(after Praetzellis 1994:ii)
Scavenging, bottle digging, and souvenir hunting destroy archaeologicalsites. They’re also illegal. According to the State of California, Administrative Code, Title 14, Section 4307: No person shall remove,injure, or deface or destroy any object of paleontological, archaeological,or historical interest or value. The State of California Penal Code, Title 14,Section 622.5 states that it is a misdemeanor offense for any person other than the owner to willfully damage or destroy archaeological or historical features on public or privately owned land.Scavenging is also dangerous. Without training in safety measures, peoplehave been severely injured when their pits collapse around them.Soils—especially in industrial neighborhoods—can be dangerous, and should not be removed without testing for hazardous materials and the possible necessity for protective measures. Archaeology classes are available locally. Individuals wishing to dig areencouraged to seek them out, so that their endeavors can help preservehistory, and do not end with injury, sickness, or arrest.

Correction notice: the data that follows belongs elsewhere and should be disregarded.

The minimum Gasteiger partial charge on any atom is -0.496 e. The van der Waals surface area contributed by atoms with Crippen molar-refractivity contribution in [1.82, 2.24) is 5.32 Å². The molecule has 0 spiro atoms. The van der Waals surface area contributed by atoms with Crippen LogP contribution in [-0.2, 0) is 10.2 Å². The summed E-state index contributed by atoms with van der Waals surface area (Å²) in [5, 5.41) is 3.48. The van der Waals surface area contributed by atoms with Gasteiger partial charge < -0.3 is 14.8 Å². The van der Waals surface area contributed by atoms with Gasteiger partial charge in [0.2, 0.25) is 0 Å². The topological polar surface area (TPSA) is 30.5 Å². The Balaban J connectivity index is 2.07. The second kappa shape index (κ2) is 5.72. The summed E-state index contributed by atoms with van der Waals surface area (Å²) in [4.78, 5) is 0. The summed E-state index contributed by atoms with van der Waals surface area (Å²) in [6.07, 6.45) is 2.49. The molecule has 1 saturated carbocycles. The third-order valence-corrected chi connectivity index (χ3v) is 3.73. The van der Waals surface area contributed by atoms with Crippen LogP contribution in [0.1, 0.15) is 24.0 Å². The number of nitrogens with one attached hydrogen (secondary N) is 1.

Oakland’s San Pablo Avenue Chinatown:A compilation of research to aid the upcoming archaeological sensitivity study andtreatment plan to be drafted by the archaeological contractor for Forest City’s Uptownredevelopment project.Copyright 2005 Anna NarutaFirst distributed January 19, 2005Figures and Appendices added January 23, 2005UptownChinatown.orgOakland, CaliforniaThis report will be available at the Oakland Public Library’s Oakland History Room andAsian Branch Library, the City of Oakland's Oakland Cultural Heritage Survey, and theOakland Asian Cultural Center, and online at UptownChinatown.org.